No matter what happens, the price of gold will increase. If we have another wave of international banking failures and a deflationary collapse, gold will rise as investors flock to it as a safe haven. But if the economy recovers and we actually get inflation from all of the monetary stimulus unleashed by the Federal Reserve and European Central Bank, gold will rise as an inflation hedge. Apparently, there is no scenario under the sun in which gold won’t rise.
It all sounds great, of course. But this is precisely the kind of sentiment that breeds bubbles. Popular “can’t lose” investments always seem to have a way of losing money. You “couldn’t lose” buying tech stocks in the 1990s until you suddenly lost a bundle. Because of a shortage of coastal land, you “couldn’t lose” buying Miami condos either … until you did.
It’s impossible to ever say what the “correct” price for gold is because there is no good criteria to measure its value. It pays no dividends or interest, it has no earnings and it has little in the way of industrial value. Nothing of actual value is created.
So, without a proper measuring stick, we’re left with imperfect comparisons and a hodgepodge of anecdotal evidence. Still, the evidence we do have has suggested that gold has been forming a bubble for roughly the last year. Let us review:
- Gold has decoupled from other commodities such as crude oil, and this has accelerated in the past six months. The divergence that is most inexplicable is that between gold and platinum. Consider Figure 1. During the past six months, platinum prices have been most flat while gold has shot to the moon. Even more strangely, platinum is considered to be a more prestigious and valuable precious metal than gold (and also has more industrial uses), yet today their prices are almost identical. As I write this, gold is trading at $1,853 per ounce and platinum for $1,873 per ounce.
- Gold’s traditional use as jewelry appears to be in terminal decline. Consider Figure 2, which I originally included in an article I penned in January. Gold’s global use as jewelry has been cut nearly in half during the past decade, even as economic growth has been stellar in traditional gold-buying countries like India. Yet gold for “investment” has increased by a factor of 65. And remember, this data only goes through 2010. I’d love to see what the chart would look like were it updated for the recent investor stampede into gold.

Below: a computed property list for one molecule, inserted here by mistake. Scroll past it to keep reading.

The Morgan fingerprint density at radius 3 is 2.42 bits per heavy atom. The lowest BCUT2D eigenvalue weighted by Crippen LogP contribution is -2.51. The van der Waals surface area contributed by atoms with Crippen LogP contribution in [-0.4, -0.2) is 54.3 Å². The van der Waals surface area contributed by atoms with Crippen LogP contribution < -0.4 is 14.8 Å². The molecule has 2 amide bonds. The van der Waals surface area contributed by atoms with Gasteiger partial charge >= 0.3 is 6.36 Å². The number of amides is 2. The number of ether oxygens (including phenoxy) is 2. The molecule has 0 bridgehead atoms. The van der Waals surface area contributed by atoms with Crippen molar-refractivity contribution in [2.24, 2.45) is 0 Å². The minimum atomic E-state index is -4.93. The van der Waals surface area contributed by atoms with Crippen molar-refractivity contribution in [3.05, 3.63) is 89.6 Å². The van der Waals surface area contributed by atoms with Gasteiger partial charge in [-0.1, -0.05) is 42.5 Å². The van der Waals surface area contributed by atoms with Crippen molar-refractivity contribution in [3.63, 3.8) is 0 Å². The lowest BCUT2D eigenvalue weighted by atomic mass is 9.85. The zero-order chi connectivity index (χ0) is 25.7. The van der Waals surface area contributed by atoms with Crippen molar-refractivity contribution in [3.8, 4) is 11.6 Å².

When the underlying demand characteristics of an asset start to shift, look out. Condos in Miami got ludicrously expensive only when speculators began to flip them for profit with no intention of ever living in them. And it is worth mentioning the last time gold used for investment exceeded gold used for jewelry was 1980 — the year the last gold bubble burst.
- Central banks and governments have become net buyers again. It is surprising given that central banks tend to be run by cerebral Ivy League economists, but central bankers tend to be absolutely horrid market timers. They were massive sellers of gold when it traded for $250 per ounce. Yet according to the World Gold Council, central banks have collectively imported 198 tons of gold in the first half of 2011. Even two years ago they were collectively selling 450 tons a year.
In perhaps the highest-profile move, Venezuelan President Hugo Chavez ordered the country’s central bank to repatriate 211 of its 365 tons of gold reserves currently held in U.S., European, Canadian and Swiss institutions. Chavez also decided to nationalize Venezuela’s gold mines. While I believe in studying the investment decisions of financial gurus to gain insights, Hugo Chavez does not come to mind as a sage investor I’d like to follow. One might consider Mr. Chavez’s rather noisy appearance on the gold scene as a sign that it is time to make your exit.
I could go on, but you get my point. The gold bubble appears to have reached the mania stage, and in its recent price spike it has started to go parabolic. I believe we might be seeing the final, spectacular blow-off top of the gold bubble taking shape. I could be wrong — or early — but gold would appear to be highly risky at this stage.
If you still own it, good for you. You’ve had a good run. But recognize the gold bubble for what it is, and don’t get greedy. If past bubbles are any indication, when gold cracks, you had better look out below.
Charles Lewis Sizemore, CFA
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